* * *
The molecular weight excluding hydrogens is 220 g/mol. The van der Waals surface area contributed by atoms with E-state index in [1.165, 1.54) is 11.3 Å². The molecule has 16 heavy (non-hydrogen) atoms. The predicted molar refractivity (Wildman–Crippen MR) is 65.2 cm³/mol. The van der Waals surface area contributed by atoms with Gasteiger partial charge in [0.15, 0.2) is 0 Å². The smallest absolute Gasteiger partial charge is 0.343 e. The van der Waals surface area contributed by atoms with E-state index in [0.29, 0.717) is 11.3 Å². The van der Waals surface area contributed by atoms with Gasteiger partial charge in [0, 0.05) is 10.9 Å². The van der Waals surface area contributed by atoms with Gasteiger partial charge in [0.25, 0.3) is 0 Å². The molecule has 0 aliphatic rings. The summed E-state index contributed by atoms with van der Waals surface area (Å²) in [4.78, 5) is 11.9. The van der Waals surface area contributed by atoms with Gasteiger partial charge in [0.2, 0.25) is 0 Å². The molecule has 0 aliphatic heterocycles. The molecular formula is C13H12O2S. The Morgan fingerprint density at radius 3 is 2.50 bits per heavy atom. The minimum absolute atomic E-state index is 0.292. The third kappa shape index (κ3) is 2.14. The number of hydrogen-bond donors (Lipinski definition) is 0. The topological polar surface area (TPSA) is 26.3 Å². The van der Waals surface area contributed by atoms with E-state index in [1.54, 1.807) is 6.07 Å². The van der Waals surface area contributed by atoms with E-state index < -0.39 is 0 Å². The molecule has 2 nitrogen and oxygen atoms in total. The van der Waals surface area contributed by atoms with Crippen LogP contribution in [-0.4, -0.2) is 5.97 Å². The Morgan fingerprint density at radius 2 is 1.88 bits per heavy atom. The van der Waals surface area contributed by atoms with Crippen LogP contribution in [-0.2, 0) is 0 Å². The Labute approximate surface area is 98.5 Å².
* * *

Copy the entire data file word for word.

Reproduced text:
The molecular weight excluding hydrogens is 220 g/mol. The van der Waals surface area contributed by atoms with E-state index in [1.165, 1.54) is 11.3 Å². The molecule has 16 heavy (non-hydrogen) atoms. The predicted molar refractivity (Wildman–Crippen MR) is 65.2 cm³/mol. The van der Waals surface area contributed by atoms with Gasteiger partial charge in [0.15, 0.2) is 0 Å². The smallest absolute Gasteiger partial charge is 0.343 e. The van der Waals surface area contributed by atoms with E-state index in [0.29, 0.717) is 11.3 Å². The van der Waals surface area contributed by atoms with Gasteiger partial charge in [0, 0.05) is 10.9 Å². The van der Waals surface area contributed by atoms with Gasteiger partial charge in [0.25, 0.3) is 0 Å². The molecule has 0 aliphatic rings. The summed E-state index contributed by atoms with van der Waals surface area (Å²) in [4.78, 5) is 11.9. The van der Waals surface area contributed by atoms with Gasteiger partial charge in [0.2, 0.25) is 0 Å². The molecule has 0 aliphatic heterocycles. The molecular formula is C13H12O2S. The Morgan fingerprint density at radius 3 is 2.50 bits per heavy atom. The minimum absolute atomic E-state index is 0.292. The third kappa shape index (κ3) is 2.14. The number of hydrogen-bond donors (Lipinski definition) is 0. The topological polar surface area (TPSA) is 26.3 Å². The van der Waals surface area contributed by atoms with E-state index in [1.54, 1.807) is 6.07 Å². The van der Waals surface area contributed by atoms with E-state index < -0.39 is 0 Å². The molecule has 2 nitrogen and oxygen atoms in total. The van der Waals surface area contributed by atoms with Crippen LogP contribution in [-0.4, -0.2) is 5.97 Å². The Morgan fingerprint density at radius 2 is 1.88 bits per heavy atom. The van der Waals surface area contributed by atoms with Crippen LogP contribution in [-0.2, 0) is 0 Å². The Labute approximate surface area is 98.5 Å².